RFR 8005311: Add Scalable Updatable Variables, DoubleAccumulator, DoubleAdder, LongAccumulator, LongAdder

Aleksey Shipilev aleksey.shipilev at oracle.com
Mon Jan 14 07:19:45 PST 2013

On 01/14/2013 06:38 PM, Peter Levart wrote:
> I think these classes are targeted at use cases such as gathering 
> real-time statistics of profiling or business data, where data comes in 
> from various sources in real-time and statistics are sampled in 
> real-time too...
> For bulk processing, the new streams API seems more appropriate. I think 
> the user might be able to control the order of operations applied 
> (j.u.stream.Spliterator API indicates that the spliting of work among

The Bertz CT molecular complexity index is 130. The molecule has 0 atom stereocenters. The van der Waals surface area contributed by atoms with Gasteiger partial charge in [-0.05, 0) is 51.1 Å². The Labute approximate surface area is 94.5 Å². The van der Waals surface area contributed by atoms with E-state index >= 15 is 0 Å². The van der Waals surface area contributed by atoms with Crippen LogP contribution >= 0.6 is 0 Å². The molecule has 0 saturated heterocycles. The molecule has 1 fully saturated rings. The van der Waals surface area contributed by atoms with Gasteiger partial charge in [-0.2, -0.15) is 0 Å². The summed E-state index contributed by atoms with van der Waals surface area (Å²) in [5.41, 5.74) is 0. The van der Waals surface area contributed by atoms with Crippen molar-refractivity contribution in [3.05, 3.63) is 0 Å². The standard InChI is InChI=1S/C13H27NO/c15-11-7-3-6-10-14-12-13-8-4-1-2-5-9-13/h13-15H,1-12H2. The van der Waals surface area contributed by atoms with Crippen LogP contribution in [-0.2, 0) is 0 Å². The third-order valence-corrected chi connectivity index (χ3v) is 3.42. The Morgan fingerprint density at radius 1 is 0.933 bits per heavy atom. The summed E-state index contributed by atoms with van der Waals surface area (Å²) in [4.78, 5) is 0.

> FJP threads could be controled and we can hope that the order of 
> reduction of intermediary results would also be controllable by the user 
> or at least defined).
> Can streams API developers shed some light on that?

I'm a bit on both camps here; and have a different perspective.

*Adders are suited for the cases when the threading is already out of
control, i.e. you can not guarantee any particular order in which
threads are calling the public methods. *Adders are the best thing you
can do at this point (I'm not sure you can do better theoretically).
There are remarkably large number of scenarios where you can find these
useful; basically everywhere where you clearly have add/get ratio
considerably high.

Streams API, on the other hand, is at the explicit control of it's
internal threading, and so Collectors [1] would be beating *Adders on
most scenarios, because these accumulate() computation tree leaves
thread-locally, and then combine() across the leaves. In fact, that
pushed our internal performance tests from using *Adders as the way to
safely reduce across parallel pipeline to more concise Collectors.



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